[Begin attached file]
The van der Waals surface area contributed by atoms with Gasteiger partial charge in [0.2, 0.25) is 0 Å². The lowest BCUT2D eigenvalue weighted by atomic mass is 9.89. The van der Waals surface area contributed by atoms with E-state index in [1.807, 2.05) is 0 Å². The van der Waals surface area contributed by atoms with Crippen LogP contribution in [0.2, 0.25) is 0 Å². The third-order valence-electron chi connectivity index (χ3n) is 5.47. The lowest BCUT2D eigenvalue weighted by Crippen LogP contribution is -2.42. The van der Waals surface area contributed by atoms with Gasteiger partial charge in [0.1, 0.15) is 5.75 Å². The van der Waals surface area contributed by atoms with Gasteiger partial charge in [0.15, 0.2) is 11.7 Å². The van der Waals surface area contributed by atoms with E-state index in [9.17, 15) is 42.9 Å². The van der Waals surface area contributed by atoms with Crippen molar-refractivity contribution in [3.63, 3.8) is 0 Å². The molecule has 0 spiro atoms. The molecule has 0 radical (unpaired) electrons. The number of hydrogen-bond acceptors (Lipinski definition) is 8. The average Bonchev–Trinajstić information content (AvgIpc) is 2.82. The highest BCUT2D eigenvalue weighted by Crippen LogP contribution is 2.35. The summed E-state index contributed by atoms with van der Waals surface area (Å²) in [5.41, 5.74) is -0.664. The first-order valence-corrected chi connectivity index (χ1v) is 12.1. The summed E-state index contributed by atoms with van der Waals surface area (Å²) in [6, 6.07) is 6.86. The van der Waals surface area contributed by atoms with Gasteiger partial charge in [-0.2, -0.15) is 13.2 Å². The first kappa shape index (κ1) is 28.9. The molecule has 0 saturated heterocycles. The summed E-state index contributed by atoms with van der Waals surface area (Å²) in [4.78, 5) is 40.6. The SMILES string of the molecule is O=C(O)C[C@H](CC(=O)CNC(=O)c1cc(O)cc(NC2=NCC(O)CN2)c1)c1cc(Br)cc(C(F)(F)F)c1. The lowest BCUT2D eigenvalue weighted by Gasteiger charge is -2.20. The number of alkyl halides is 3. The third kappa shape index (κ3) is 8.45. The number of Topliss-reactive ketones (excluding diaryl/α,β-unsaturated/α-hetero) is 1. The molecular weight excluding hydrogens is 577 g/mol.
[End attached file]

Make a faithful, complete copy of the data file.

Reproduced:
The van der Waals surface area contributed by atoms with Gasteiger partial charge in [0.2, 0.25) is 0 Å². The lowest BCUT2D eigenvalue weighted by atomic mass is 9.89. The van der Waals surface area contributed by atoms with E-state index in [1.807, 2.05) is 0 Å². The van der Waals surface area contributed by atoms with Crippen LogP contribution in [0.2, 0.25) is 0 Å². The third-order valence-electron chi connectivity index (χ3n) is 5.47. The lowest BCUT2D eigenvalue weighted by Crippen LogP contribution is -2.42. The van der Waals surface area contributed by atoms with Gasteiger partial charge in [0.1, 0.15) is 5.75 Å². The van der Waals surface area contributed by atoms with Gasteiger partial charge in [0.15, 0.2) is 11.7 Å². The van der Waals surface area contributed by atoms with E-state index in [9.17, 15) is 42.9 Å². The van der Waals surface area contributed by atoms with Crippen molar-refractivity contribution in [3.63, 3.8) is 0 Å². The molecule has 0 spiro atoms. The molecule has 0 radical (unpaired) electrons. The number of hydrogen-bond acceptors (Lipinski definition) is 8. The average Bonchev–Trinajstić information content (AvgIpc) is 2.82. The highest BCUT2D eigenvalue weighted by Crippen LogP contribution is 2.35. The summed E-state index contributed by atoms with van der Waals surface area (Å²) in [5.41, 5.74) is -0.664. The first-order valence-corrected chi connectivity index (χ1v) is 12.1. The summed E-state index contributed by atoms with van der Waals surface area (Å²) in [6, 6.07) is 6.86. The van der Waals surface area contributed by atoms with Gasteiger partial charge in [-0.2, -0.15) is 13.2 Å². The first kappa shape index (κ1) is 28.9. The molecule has 0 saturated heterocycles. The summed E-state index contributed by atoms with van der Waals surface area (Å²) in [4.78, 5) is 40.6. The SMILES string of the molecule is O=C(O)C[C@H](CC(=O)CNC(=O)c1cc(O)cc(NC2=NCC(O)CN2)c1)c1cc(Br)cc(C(F)(F)F)c1. The lowest BCUT2D eigenvalue weighted by Gasteiger charge is -2.20. The number of alkyl halides is 3. The third kappa shape index (κ3) is 8.45. The number of Topliss-reactive ketones (excluding diaryl/α,β-unsaturated/α-hetero) is 1. The molecular weight excluding hydrogens is 577 g/mol.